If more producers composing ambient breakbeats lived in sun-kissed California and jammed regularly with live musos, they might sound like this. But they don’t, which means James Kirsch aka General Fuzz seems to have this sound all to himself.
country of origin:
Ambient rock, ambient breakbeat, progressive house, lounge, Balearic
00's - 10's
- Messy's Place (2006, www.generalfuzz.net)
- Cool Aberrations (2007, www.generalfuzz.net)
Reviewed by Mike G
If more artists making ambient breakbeat (the UK DJ/composer Sasha, for example) lived in sun-kissed California and jammed regularly with live musos, they might sound like this. But they don’t, which means James Kirsch aka General Fuzz seems to have this sound all to himself. He loves the live element, building his elastic, funky grooves with a mixture of programming, composition and improvised jamming.
Two albums in his discography stand out. Messy's Place (2006) is his first mature work, a fantastic instrumental record of melodic breakbeat and chilled lounge. It's intricate, loose and funky. The album's first half is mid-tempo grooves sitting around the 120bpm mark which bare some similarity to the complex ambient breaks of Sasha's brilliant Airdrawndagger (2002). Except that Kirsch always places his melodies well forward in the mix, so even at low volume his pieces work well. His live organ, guitar and electric piano phrasings sometimes have a warm, jazzy looseness that echoes the Miles Davis most muted work, and his building of harmonies through layering feels effortless.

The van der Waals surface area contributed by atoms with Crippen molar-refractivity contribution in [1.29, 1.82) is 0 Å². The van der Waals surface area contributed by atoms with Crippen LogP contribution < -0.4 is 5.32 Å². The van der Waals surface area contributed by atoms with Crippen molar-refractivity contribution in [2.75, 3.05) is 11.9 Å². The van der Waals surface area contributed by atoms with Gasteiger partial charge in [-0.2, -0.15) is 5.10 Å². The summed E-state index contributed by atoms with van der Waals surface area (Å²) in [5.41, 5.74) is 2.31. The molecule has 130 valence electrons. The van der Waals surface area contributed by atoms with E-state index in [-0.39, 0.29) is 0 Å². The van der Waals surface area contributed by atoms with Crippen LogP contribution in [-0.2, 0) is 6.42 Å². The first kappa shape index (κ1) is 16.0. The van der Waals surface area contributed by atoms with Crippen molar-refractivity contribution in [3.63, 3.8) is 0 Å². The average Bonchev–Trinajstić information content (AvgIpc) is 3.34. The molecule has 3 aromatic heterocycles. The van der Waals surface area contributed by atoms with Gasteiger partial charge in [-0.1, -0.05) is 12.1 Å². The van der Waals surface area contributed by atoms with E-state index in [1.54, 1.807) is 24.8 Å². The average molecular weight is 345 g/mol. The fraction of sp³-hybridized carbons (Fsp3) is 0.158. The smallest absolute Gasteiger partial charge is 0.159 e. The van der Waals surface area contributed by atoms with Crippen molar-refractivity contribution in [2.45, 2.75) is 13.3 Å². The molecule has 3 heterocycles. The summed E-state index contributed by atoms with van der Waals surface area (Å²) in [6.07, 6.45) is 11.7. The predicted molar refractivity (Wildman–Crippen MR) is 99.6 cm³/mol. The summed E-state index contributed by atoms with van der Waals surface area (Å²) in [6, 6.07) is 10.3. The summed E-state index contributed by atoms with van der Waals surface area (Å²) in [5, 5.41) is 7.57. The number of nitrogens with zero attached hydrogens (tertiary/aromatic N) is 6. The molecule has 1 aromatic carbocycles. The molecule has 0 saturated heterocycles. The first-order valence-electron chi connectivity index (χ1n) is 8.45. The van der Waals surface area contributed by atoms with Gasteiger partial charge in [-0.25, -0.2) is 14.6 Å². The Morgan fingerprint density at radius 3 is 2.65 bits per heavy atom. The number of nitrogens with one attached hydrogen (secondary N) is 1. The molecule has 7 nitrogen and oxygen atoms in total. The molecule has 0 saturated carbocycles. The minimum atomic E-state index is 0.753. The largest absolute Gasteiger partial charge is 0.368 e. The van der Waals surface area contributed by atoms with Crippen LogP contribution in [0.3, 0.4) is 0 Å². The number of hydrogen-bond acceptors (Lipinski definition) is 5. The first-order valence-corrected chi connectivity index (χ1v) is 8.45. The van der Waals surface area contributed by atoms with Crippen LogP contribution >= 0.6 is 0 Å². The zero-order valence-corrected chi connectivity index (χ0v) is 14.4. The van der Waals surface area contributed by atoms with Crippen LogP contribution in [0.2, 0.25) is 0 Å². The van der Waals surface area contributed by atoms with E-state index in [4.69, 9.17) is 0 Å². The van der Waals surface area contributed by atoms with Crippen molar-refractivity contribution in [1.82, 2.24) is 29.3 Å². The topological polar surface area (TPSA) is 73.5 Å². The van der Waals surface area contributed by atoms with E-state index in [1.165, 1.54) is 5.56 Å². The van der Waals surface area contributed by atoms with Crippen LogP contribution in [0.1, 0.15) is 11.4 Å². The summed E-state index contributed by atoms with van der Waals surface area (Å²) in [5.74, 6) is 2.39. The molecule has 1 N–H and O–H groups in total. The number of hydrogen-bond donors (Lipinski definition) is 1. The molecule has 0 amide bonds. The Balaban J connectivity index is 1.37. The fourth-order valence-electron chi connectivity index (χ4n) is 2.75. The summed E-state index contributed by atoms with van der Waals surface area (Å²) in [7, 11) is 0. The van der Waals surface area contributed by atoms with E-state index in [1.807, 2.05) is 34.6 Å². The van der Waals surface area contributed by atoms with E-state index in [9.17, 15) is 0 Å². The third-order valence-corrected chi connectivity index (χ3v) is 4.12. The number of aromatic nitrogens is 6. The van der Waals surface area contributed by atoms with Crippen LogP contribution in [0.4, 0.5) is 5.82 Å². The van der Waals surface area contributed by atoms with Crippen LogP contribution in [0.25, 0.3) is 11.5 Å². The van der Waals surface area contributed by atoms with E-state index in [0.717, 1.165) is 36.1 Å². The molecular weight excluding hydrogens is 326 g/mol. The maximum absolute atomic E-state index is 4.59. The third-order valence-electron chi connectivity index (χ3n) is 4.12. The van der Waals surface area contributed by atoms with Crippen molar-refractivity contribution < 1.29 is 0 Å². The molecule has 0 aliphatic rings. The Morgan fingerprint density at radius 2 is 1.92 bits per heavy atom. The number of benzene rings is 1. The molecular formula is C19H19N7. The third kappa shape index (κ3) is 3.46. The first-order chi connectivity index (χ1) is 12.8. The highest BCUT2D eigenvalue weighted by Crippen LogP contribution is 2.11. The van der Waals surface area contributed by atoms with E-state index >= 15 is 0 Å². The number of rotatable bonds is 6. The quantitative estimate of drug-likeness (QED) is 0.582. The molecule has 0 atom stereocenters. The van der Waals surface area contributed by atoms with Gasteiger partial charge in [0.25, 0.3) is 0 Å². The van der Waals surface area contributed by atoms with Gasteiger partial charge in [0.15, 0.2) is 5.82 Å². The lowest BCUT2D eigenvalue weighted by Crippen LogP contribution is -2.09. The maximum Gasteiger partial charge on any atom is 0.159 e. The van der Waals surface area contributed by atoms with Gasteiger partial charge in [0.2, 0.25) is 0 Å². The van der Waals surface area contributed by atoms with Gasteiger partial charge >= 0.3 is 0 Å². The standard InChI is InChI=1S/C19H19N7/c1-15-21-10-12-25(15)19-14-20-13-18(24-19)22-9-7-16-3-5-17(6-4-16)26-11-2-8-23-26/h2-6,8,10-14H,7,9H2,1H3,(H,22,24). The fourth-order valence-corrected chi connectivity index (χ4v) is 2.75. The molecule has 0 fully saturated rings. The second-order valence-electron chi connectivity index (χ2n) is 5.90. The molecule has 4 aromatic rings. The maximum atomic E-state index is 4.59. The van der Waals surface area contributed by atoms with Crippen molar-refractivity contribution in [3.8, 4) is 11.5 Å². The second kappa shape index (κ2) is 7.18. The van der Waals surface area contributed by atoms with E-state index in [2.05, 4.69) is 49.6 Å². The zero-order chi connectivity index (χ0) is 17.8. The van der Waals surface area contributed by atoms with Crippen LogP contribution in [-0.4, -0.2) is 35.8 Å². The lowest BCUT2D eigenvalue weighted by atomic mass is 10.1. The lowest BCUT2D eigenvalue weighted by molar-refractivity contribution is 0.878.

As with its predecessor, Cool Aberrations (2007) sounds surprisingly organic despite the drum machines. Many tracks start tentatively as if this was the first time he and his collaborators had played them, yet they morph into fully-fleshed-out pieces of music. The drum patterns this time around are usually fattened with the rapid patter of Indian tabla. Also thrown into the mix are various combinations of tabla, guitars, trumpet, Hammond Organ, strings, various pianos and some sensual female oohs and ahhs. The album is sunny and tuneful throughout; whatever the tempo, the soft-edged grooves remain swathed in the composer's trademark California glow.